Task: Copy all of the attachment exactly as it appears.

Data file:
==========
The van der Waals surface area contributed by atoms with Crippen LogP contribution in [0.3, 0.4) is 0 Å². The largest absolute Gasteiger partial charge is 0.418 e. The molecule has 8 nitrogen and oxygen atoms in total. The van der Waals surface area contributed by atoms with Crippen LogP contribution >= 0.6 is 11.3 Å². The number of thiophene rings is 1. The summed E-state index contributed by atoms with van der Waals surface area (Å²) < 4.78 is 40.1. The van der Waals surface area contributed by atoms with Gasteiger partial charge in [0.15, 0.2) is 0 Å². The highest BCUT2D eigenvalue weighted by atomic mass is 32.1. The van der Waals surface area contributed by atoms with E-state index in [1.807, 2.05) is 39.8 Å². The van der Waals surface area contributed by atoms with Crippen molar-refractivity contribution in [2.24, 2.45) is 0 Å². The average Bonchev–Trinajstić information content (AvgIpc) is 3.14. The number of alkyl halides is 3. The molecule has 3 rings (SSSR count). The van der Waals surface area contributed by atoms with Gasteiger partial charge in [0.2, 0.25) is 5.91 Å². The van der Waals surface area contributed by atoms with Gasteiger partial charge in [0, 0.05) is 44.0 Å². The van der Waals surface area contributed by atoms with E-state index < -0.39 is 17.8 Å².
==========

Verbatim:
The van der Waals surface area contributed by atoms with Crippen LogP contribution in [0.3, 0.4) is 0 Å². The largest absolute Gasteiger partial charge is 0.418 e. The molecule has 8 nitrogen and oxygen atoms in total. The van der Waals surface area contributed by atoms with Crippen LogP contribution >= 0.6 is 11.3 Å². The number of thiophene rings is 1. The summed E-state index contributed by atoms with van der Waals surface area (Å²) < 4.78 is 40.1. The van der Waals surface area contributed by atoms with Gasteiger partial charge in [0.15, 0.2) is 0 Å². The highest BCUT2D eigenvalue weighted by atomic mass is 32.1. The van der Waals surface area contributed by atoms with E-state index in [1.807, 2.05) is 39.8 Å². The van der Waals surface area contributed by atoms with Crippen molar-refractivity contribution in [2.24, 2.45) is 0 Å². The average Bonchev–Trinajstić information content (AvgIpc) is 3.14. The number of alkyl halides is 3. The molecule has 3 rings (SSSR count). The van der Waals surface area contributed by atoms with Gasteiger partial charge in [0.2, 0.25) is 5.91 Å². The van der Waals surface area contributed by atoms with Gasteiger partial charge in [0, 0.05) is 44.0 Å². The van der Waals surface area contributed by atoms with E-state index < -0.39 is 17.8 Å².